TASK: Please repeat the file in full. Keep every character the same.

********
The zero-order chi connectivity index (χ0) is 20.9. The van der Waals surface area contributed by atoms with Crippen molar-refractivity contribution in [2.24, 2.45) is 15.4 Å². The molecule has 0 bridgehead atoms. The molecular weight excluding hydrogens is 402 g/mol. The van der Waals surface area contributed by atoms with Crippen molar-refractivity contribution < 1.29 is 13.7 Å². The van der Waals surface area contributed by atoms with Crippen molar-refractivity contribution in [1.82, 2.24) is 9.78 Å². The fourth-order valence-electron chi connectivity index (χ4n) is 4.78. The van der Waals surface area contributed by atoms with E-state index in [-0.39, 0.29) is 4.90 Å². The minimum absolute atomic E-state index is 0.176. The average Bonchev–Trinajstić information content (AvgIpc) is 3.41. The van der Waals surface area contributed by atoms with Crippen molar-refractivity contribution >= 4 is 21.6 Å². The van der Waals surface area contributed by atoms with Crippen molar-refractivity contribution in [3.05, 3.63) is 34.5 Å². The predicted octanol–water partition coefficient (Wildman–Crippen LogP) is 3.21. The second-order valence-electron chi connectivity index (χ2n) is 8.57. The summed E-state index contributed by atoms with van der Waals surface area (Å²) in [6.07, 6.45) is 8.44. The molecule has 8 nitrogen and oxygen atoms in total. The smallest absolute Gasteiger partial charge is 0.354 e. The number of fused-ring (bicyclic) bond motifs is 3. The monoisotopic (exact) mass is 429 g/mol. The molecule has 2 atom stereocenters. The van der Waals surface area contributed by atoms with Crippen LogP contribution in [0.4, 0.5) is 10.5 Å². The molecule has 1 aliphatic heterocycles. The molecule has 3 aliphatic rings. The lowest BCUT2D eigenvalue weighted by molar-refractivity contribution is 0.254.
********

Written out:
The zero-order chi connectivity index (χ0) is 20.9. The van der Waals surface area contributed by atoms with Crippen molar-refractivity contribution in [2.24, 2.45) is 15.4 Å². The molecule has 0 bridgehead atoms. The molecular weight excluding hydrogens is 402 g/mol. The van der Waals surface area contributed by atoms with Crippen molar-refractivity contribution < 1.29 is 13.7 Å². The van der Waals surface area contributed by atoms with Crippen molar-refractivity contribution in [1.82, 2.24) is 9.78 Å². The fourth-order valence-electron chi connectivity index (χ4n) is 4.78. The van der Waals surface area contributed by atoms with E-state index in [-0.39, 0.29) is 4.90 Å². The minimum absolute atomic E-state index is 0.176. The average Bonchev–Trinajstić information content (AvgIpc) is 3.41. The van der Waals surface area contributed by atoms with Crippen molar-refractivity contribution >= 4 is 21.6 Å². The van der Waals surface area contributed by atoms with Crippen molar-refractivity contribution in [3.05, 3.63) is 34.5 Å². The predicted octanol–water partition coefficient (Wildman–Crippen LogP) is 3.21. The second-order valence-electron chi connectivity index (χ2n) is 8.57. The summed E-state index contributed by atoms with van der Waals surface area (Å²) in [6.07, 6.45) is 8.44. The molecule has 8 nitrogen and oxygen atoms in total. The smallest absolute Gasteiger partial charge is 0.354 e. The number of fused-ring (bicyclic) bond motifs is 3. The monoisotopic (exact) mass is 429 g/mol. The molecule has 2 atom stereocenters. The van der Waals surface area contributed by atoms with Crippen LogP contribution in [0.4, 0.5) is 10.5 Å². The molecule has 1 aliphatic heterocycles. The molecule has 3 aliphatic rings. The lowest BCUT2D eigenvalue weighted by molar-refractivity contribution is 0.254.